CALKINS, a sort of horse-shoes for frosty weather, and are apt to make horses tread altogether upon the toes of their hind feet, and trip ; they also occasion bleymes, and ruin the back sinews; nevertheless, they are necessary in a time of frost; and it is more expedient that a horse should run such a risk, than the rider should be in continual .danger of breaking his limbs.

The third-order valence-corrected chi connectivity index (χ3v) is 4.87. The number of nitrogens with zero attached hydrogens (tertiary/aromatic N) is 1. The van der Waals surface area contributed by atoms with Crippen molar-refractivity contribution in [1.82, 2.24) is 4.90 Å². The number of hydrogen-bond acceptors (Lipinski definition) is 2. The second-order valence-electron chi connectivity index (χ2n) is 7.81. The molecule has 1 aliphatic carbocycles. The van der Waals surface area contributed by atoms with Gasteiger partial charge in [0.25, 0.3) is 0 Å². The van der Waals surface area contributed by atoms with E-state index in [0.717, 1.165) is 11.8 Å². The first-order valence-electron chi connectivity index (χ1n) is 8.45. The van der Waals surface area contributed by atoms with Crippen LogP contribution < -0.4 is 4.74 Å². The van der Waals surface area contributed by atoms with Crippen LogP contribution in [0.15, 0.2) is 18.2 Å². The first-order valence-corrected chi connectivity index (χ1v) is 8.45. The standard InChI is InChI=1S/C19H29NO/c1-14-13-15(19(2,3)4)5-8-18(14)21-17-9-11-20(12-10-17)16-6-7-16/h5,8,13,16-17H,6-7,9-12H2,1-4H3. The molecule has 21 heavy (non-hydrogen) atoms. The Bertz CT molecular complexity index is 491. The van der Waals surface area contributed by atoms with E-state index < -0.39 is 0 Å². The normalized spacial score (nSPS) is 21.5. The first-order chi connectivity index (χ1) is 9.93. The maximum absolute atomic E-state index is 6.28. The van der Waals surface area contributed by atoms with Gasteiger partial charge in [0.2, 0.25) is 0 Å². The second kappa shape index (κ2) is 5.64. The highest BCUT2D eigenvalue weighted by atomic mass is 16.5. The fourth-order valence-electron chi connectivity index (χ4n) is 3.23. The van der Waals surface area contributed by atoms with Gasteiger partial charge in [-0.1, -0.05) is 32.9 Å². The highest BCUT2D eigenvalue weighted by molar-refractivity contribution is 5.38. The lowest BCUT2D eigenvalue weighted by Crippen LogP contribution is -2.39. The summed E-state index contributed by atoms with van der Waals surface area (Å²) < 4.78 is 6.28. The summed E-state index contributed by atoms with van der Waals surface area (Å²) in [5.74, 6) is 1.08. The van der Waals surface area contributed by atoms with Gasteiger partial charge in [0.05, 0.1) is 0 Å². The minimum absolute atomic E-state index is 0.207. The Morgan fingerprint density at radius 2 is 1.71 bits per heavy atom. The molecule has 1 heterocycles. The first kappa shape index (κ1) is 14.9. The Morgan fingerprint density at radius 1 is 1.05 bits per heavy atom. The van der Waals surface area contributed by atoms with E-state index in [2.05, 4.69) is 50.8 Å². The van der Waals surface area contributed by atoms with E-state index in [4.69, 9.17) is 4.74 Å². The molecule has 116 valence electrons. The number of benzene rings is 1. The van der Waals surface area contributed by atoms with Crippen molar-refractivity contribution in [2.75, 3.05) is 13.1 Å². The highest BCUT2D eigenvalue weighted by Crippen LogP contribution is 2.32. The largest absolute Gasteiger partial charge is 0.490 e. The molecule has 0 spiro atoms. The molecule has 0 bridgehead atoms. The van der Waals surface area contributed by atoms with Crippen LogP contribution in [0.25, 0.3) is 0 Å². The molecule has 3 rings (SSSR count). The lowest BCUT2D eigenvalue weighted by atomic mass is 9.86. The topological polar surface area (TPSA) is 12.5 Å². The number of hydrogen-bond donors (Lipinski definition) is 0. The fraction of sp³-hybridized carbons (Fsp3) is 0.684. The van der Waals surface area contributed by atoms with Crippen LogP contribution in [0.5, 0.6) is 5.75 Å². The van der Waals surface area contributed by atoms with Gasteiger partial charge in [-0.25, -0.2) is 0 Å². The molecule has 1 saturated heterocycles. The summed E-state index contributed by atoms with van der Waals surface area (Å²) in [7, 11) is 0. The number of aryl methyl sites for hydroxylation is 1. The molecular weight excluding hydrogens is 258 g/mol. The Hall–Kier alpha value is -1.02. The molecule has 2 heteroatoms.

Whenever .there is occasion to use them, order the farrier to pare the horn a little low at the heel, and turn down the sponge upon the corner of the anvil, so as to make the calkin in the form ot a hare's ear, which will do little damage ; whereas the great square calkins quite spoil the foot.
Calkins, are either single or double, that is, at one end of the shoe, or at both : these last arc deemed less hurtful, as the horse can tread more even.
Harewood, Harry. A Dictionary of Sports. London: T. Tegg and son, 1835.
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